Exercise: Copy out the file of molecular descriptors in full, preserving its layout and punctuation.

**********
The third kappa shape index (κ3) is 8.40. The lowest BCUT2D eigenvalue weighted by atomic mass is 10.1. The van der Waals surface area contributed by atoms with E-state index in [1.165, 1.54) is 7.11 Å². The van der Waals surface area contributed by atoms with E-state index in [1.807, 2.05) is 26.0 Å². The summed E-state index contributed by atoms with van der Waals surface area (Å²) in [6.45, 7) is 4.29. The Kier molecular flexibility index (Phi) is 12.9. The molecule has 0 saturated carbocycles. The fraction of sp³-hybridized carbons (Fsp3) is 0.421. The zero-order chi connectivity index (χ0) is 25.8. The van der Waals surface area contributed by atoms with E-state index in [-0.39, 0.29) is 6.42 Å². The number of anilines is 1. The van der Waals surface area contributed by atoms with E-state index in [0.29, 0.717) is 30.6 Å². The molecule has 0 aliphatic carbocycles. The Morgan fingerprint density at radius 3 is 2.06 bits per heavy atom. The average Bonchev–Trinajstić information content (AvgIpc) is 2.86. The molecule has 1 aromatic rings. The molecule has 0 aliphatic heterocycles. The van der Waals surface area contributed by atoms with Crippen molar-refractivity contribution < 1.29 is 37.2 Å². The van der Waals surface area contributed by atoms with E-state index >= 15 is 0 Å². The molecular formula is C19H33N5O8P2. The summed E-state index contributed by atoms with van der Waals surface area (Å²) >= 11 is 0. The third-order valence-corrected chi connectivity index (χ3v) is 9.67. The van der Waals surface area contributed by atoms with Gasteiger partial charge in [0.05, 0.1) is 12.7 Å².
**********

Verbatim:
The third kappa shape index (κ3) is 8.40. The lowest BCUT2D eigenvalue weighted by atomic mass is 10.1. The van der Waals surface area contributed by atoms with E-state index in [1.165, 1.54) is 7.11 Å². The van der Waals surface area contributed by atoms with E-state index in [1.807, 2.05) is 26.0 Å². The summed E-state index contributed by atoms with van der Waals surface area (Å²) in [6.45, 7) is 4.29. The Kier molecular flexibility index (Phi) is 12.9. The molecule has 0 saturated carbocycles. The fraction of sp³-hybridized carbons (Fsp3) is 0.421. The zero-order chi connectivity index (χ0) is 25.8. The van der Waals surface area contributed by atoms with E-state index in [-0.39, 0.29) is 6.42 Å². The number of anilines is 1. The van der Waals surface area contributed by atoms with E-state index in [0.29, 0.717) is 30.6 Å². The molecule has 0 aliphatic carbocycles. The Morgan fingerprint density at radius 3 is 2.06 bits per heavy atom. The average Bonchev–Trinajstić information content (AvgIpc) is 2.86. The molecule has 1 aromatic rings. The molecule has 0 aliphatic heterocycles. The van der Waals surface area contributed by atoms with Crippen molar-refractivity contribution < 1.29 is 37.2 Å². The van der Waals surface area contributed by atoms with E-state index >= 15 is 0 Å². The molecular formula is C19H33N5O8P2. The summed E-state index contributed by atoms with van der Waals surface area (Å²) >= 11 is 0. The third-order valence-corrected chi connectivity index (χ3v) is 9.67. The van der Waals surface area contributed by atoms with Gasteiger partial charge in [0.05, 0.1) is 12.7 Å².